DC would have been stupid to not take this money. They might lose a few people, but I guarantee you the money they made by having the ad run more than offsets that. Just like losing a few people while gaining a dollar for every comic sold or gaining many dollars for every page cut makes sense. Of course, there is a point of diminishing returns, but this isn’t that.

  8. I never thought I would say this, but the two best books on my pull list these days are from Image: they’re both by Warren Ellis, which means they contain actual content; they’re beautifully drawn by artists who actually have some idea of how to tell a story in pictures; they cost $2.99 rather than the standard $3.99 for most everything else; and they HAVE NO ADS. AT ALL. How Image can afford to do this in comics with no superheroes in them is a mystery, particularly when one of the Big 2 now finds it necessary to interrupt not just the story but the PAGES in a story with advertising. It’s just inexcusable. I’m a DC guy from since childhood, and this past year I feel like I’m witnessing the death throes of something that doesn’t need to die. DC’s management needs to be replaced.

  9. It’s a trial run that will not go over well. Of course, people will accept the change, but I can’t see a lot of people enjoying a half page comics. It will break up the flow of a lot of stories.

  10. Best thing to do: wait for the trades, or buy digital. (I assume digital comics don’t have ads?)
    The Twix “left / right” campaign is pretty stupid. Though not as stupid as those insipid Sonic commercials.

  11. At Al@ – they will put the two half-pages together as one page.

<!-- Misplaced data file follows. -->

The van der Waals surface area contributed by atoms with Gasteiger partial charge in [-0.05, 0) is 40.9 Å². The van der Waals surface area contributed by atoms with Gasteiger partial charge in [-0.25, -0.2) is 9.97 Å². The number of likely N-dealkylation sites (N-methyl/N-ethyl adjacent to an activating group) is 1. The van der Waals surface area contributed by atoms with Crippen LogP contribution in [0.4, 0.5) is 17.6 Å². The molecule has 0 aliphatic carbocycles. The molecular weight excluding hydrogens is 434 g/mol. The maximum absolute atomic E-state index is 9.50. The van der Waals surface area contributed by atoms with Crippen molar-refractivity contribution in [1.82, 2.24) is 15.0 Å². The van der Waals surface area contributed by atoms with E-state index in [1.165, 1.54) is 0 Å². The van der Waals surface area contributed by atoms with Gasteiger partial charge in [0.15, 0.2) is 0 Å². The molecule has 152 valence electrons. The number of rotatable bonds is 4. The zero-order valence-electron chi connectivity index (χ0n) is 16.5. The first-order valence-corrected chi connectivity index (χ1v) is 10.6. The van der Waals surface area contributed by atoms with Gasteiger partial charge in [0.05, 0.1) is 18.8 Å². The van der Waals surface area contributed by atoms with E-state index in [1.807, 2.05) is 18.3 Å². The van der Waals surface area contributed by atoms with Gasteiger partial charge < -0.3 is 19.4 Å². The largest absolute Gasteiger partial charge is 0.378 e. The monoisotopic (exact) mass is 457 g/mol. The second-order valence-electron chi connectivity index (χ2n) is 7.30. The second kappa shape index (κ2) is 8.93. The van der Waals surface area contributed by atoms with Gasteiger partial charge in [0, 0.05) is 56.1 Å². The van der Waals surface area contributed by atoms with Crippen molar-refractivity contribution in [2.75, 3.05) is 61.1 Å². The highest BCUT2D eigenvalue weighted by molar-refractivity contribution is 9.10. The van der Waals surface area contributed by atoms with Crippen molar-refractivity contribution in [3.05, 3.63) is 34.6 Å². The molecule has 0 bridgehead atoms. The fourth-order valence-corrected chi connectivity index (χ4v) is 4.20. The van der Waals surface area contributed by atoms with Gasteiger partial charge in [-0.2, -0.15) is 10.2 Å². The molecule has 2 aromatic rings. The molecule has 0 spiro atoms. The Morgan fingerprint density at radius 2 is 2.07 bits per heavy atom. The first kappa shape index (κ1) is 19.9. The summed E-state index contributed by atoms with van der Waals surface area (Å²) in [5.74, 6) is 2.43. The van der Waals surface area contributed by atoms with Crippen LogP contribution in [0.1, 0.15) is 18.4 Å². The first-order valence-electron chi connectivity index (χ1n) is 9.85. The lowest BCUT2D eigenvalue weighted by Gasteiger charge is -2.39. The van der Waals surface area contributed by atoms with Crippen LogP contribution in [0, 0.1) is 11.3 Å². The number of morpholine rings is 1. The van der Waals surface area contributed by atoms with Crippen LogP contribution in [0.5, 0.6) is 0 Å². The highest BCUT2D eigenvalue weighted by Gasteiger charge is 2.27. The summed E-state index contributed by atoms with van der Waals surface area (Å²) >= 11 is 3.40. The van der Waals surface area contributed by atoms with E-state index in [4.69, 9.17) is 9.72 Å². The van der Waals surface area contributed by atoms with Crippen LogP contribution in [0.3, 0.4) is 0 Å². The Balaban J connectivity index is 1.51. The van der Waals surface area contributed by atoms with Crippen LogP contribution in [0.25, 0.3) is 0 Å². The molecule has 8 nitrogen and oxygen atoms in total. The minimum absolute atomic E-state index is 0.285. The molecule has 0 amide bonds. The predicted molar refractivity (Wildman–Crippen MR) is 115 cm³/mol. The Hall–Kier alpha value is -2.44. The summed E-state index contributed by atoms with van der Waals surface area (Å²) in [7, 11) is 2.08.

As to what others are saying, what ticks off hardcore comics fans who visit comics websites tends to blow right by most comics readers with nary a problem.

  12. “As to what others are saying, what ticks off hardcore comics fans who visit comics websites tends to blow right by most comics readers with nary a problem.”

    HA! True that Glen. The # of fans who visit comic website is minuscule compared to the # who buy comics.

  13. I suspect that the creators and marketers who made a big push for these new #1 books that are supposed to appeal to a broader audience (though that still seems to translate to “more spinoffs of Batman and Superman comics”) are probably less than entirely happy with the marketers who decided to roll this scheme out at exactly the same time.

    Speaking for myself, there are three DC comics I’d have bought yesterday if it weren’t for the obnoxious Twix ads; instead I wound up taking my $9 nextdoor and spending it on beer. (Well, and buying some comics published by Marvel, Image, and Dark Horse.)

    It’s entirely possible that other posters are correct and this won’t have a meaningful effect on sales; I know I’m not a representative member of the comics-buying audience. But it seems to me that it’s harder to isolate your variables if you simultaneously introduce a bunch of new #1 books AND a potentially-divisive ad campaign. Would the books have done better if they didn’t have the ads? Would they have done worse if they hadn’t been new series? I guess there are guys whose job it is to answer those questions; it just seems to me like it’s an inexact science and they’re making it harder for themselves.

    Still, I got to drink some pretty good beer.